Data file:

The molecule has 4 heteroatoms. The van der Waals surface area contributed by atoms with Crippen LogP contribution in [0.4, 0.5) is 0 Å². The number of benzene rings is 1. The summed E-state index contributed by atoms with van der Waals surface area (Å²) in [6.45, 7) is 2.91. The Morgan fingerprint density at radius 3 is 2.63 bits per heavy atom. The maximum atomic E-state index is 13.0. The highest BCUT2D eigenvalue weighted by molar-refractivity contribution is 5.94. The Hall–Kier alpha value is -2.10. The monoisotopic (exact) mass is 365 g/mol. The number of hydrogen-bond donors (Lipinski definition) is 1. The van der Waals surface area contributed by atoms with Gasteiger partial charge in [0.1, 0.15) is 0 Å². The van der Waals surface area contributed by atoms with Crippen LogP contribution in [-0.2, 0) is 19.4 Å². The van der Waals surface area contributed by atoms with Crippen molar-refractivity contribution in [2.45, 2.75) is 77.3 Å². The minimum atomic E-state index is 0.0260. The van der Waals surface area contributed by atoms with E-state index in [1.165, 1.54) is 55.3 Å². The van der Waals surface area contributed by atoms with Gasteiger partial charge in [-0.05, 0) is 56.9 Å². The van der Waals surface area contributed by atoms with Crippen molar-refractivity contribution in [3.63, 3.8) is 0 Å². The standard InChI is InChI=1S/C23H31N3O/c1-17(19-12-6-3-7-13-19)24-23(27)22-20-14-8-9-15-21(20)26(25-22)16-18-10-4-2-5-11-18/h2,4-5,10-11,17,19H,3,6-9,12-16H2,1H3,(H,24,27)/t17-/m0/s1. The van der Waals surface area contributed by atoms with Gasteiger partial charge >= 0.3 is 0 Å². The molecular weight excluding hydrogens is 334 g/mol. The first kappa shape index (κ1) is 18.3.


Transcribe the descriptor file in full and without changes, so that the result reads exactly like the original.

The molecule has 4 heteroatoms. The van der Waals surface area contributed by atoms with Crippen LogP contribution in [0.4, 0.5) is 0 Å². The number of benzene rings is 1. The summed E-state index contributed by atoms with van der Waals surface area (Å²) in [6.45, 7) is 2.91. The Morgan fingerprint density at radius 3 is 2.63 bits per heavy atom. The maximum atomic E-state index is 13.0. The highest BCUT2D eigenvalue weighted by molar-refractivity contribution is 5.94. The Hall–Kier alpha value is -2.10. The monoisotopic (exact) mass is 365 g/mol. The number of hydrogen-bond donors (Lipinski definition) is 1. The van der Waals surface area contributed by atoms with Gasteiger partial charge in [0.1, 0.15) is 0 Å². The van der Waals surface area contributed by atoms with Crippen LogP contribution in [-0.2, 0) is 19.4 Å². The van der Waals surface area contributed by atoms with Crippen molar-refractivity contribution in [2.45, 2.75) is 77.3 Å². The minimum atomic E-state index is 0.0260. The van der Waals surface area contributed by atoms with E-state index in [1.165, 1.54) is 55.3 Å². The van der Waals surface area contributed by atoms with Gasteiger partial charge in [-0.05, 0) is 56.9 Å². The van der Waals surface area contributed by atoms with Crippen molar-refractivity contribution in [3.63, 3.8) is 0 Å². The standard InChI is InChI=1S/C23H31N3O/c1-17(19-12-6-3-7-13-19)24-23(27)22-20-14-8-9-15-21(20)26(25-22)16-18-10-4-2-5-11-18/h2,4-5,10-11,17,19H,3,6-9,12-16H2,1H3,(H,24,27)/t17-/m0/s1. The van der Waals surface area contributed by atoms with Gasteiger partial charge >= 0.3 is 0 Å². The molecular weight excluding hydrogens is 334 g/mol. The first kappa shape index (κ1) is 18.3.